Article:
The New Gardening Year

Yes, it’s that time of year again, when everyone asks you what your New Year resolutions are. The magazines and papers are full of good ideas, here are some I’m going to copy:

Don’t fence me in:

There are 22 million gardens in the UK, so they are very important for our wildlife – as long as they can get in and out! Fences are a barrier to many mammals, reptiles and even some insects, but if all those gardens had little gaps between the fences (or better still fences replaced with hedges) wildlife could move freely between them all and biodiversity would increase.

Kick the peat habit for good:

Those millions of gardeners wield quite a buying power at the garden centres. If we all stop buying peat based products, it follows that garden centres will stop stocking it and bring in more peat-free products. This in turn encourages manufacturers to produce better peat-free composts. Good theory, it would be nice if Thompsons Welling get on board!

Drinks in the garden:

New young plants are thirsty when first planted out, but best not to water them much after that. If you get the balance right, they put their roots down deeply and you won’t need to water so much in future.  Of course container-grown plants will always need water so I’m going to reduce their numbers and use the biggest containers possible. I’m going to add water butts at every opportunity and water wisely.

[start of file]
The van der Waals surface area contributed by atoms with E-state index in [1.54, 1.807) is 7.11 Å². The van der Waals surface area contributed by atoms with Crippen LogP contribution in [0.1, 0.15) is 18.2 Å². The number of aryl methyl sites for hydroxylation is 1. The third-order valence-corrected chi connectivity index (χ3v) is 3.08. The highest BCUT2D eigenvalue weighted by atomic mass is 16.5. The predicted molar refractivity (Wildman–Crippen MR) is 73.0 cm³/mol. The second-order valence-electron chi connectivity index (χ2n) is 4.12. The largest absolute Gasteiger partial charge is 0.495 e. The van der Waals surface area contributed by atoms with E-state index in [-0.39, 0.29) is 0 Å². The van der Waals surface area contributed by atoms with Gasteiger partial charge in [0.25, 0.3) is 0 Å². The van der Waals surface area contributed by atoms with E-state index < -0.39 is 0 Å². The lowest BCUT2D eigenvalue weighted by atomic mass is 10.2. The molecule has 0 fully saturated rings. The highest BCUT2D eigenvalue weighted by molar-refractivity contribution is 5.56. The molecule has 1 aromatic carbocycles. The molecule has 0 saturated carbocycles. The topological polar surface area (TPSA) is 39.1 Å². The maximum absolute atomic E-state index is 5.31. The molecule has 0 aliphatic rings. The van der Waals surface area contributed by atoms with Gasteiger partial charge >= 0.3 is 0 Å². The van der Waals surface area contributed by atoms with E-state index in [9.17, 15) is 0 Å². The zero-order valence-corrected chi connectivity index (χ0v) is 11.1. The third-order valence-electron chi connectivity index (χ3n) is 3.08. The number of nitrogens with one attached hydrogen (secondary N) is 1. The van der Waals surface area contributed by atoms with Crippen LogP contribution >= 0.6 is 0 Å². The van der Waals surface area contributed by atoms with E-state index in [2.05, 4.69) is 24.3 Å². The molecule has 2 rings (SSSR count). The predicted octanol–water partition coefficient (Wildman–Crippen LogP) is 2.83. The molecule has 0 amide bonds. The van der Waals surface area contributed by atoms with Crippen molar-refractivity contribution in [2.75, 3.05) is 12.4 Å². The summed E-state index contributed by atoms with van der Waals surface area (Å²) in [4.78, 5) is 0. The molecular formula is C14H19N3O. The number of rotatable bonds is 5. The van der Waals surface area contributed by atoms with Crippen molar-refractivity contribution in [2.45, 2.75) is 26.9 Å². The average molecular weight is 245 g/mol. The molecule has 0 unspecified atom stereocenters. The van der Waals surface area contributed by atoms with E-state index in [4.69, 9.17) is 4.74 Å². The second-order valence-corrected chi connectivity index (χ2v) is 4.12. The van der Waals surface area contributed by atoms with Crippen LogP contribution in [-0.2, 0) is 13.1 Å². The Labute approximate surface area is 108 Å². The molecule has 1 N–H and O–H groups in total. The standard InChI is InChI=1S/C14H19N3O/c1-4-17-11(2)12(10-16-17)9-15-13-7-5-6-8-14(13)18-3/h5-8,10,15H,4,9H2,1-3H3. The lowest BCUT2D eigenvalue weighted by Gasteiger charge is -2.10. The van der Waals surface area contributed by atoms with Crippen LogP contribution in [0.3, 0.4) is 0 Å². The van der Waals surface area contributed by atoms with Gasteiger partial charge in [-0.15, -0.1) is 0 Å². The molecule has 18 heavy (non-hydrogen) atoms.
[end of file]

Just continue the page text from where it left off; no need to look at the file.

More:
Keep it local:

Buy as local as you can – check the source of seeds and plants to make sure they haven’t come from miles away, to keep the carbon footprint low and support local nurseries which grow their own plants. Buy less and share more – donate your excess plants to CABAHS plant sales and buy from them too!

Don’t covet your neighbours’ garden:

Acknowledge that you can’ t have everything! Garden visits and Instagram etc are very good ways of showing us new plant combinations and ideas, but less useful at making us appreciate what we already have. I’m going to admire, borrow ideas from others, but appreciate my own garden too!

Patience is a flower that grows not in everyone’s garden:

Get over the panic buying to fill a gap in the border (and especially not bedding plants which are very off-trend nowadays). Do you need more plants or do you need more patience? Wait a bit and nature will do the job for you and close all those gaps beautifully. Theoretically.

May the seeds that you didn’t plant in 2021 find a place in your garden in 2022!  

Happy New Year

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